The stewards of the Arctic: A changing region requires cooperation

Einar Gunnarsson, Ambassador Arctic Affairs, Iceland and Chair of the Arctic Council’s Senior Arctic Officials, sheds light on why the changing region of the Arctic requires cooperation

The warming of the Arctic occurs at double the to name just a few. Not to mention the direct impact global rate, with some places like the Arctic Archipelago Svalbard, projected to have an average increase in air temperature by 10 degrees Celsius by the end of the century. The average volume of Arctic sea ice in the month of September has declined by 75% since 1979. I could go on about the vitally important science and numbers that point to massive challenges we face ahead and have already begun to feel. However, the future of the Arctic is also about the environmental and human impact in front of and behind those numbers. It is about how science fuels policy and regulatory support. How to create resilient and robust communities where people can adapt to the unavoidable changes and create a secure future for themselves. And it is about the global cooperation we need to build a sustainable future.

The changing Arctic has an environmental impact such as shifts in tundra vegetation, coastal erosion, stressed ecosystems, increases in wildfires and loss of sea ice – that these changes are having on the more than four million people who call the Arctic their home. As the landscape changes, biodiversity vulnerabilities threaten our food security and the traditional ways of life. Sea ice melting opens new shipping routes and opportunities for other sea-based activities that expand economic possibilities, but at the same time, creates challenges in marine conservation and search and rescue operations.

International cooperation

As we learn more about the challenges we face in the Arctic, the importance of joining hands in our work towards a sustainable Arctic is clear. In 1996, the Arctic States and Permanent Participants that represent Indigenous peoples in the Arctic, signed the Ottawa Declaration establishing the Arctic Council as “a high-level forum to provide cooperation, coordination and interaction among the Arctic States, with the involvement of the Arctic Indigenous communities and other Arctic inhabitants on common Arctic issues, in particular, the issues of sustainable development and environmental protection in the Arctic.”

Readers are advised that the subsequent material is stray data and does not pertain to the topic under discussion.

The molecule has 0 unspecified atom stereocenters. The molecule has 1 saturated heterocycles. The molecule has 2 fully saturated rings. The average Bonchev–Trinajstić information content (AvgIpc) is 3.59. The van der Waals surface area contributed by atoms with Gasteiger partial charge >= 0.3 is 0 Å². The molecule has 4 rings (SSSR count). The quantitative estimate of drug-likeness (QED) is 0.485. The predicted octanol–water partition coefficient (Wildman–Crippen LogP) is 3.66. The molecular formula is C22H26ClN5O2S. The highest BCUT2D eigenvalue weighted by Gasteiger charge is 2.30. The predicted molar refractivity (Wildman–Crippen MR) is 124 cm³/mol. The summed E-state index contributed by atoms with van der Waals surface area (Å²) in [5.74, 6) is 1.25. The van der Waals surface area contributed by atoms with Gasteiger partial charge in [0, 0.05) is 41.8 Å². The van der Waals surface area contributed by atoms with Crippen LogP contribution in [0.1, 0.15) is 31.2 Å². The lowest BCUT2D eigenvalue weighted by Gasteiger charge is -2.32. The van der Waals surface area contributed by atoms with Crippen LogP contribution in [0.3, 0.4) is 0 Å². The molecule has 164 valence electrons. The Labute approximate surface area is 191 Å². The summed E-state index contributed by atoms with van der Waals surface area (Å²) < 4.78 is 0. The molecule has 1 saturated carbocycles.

This declaration marked a milestone in international cooperation – creating a unique forum where State and Indigenous representatives, with diverse political systems and ideologies, gather at the same table tackling the Arctic’s most pressing challenges in a peaceful setting. In this, the Arctic Council sets an example, among international fora. We would not be where we are today without the integration of traditional knowledge, passionate participation and valuable contributions of the Arctic Indigenous peoples. And we cannot make declarations and set the Arctic agenda without input from the over 500,000 Indigenous people who live here.

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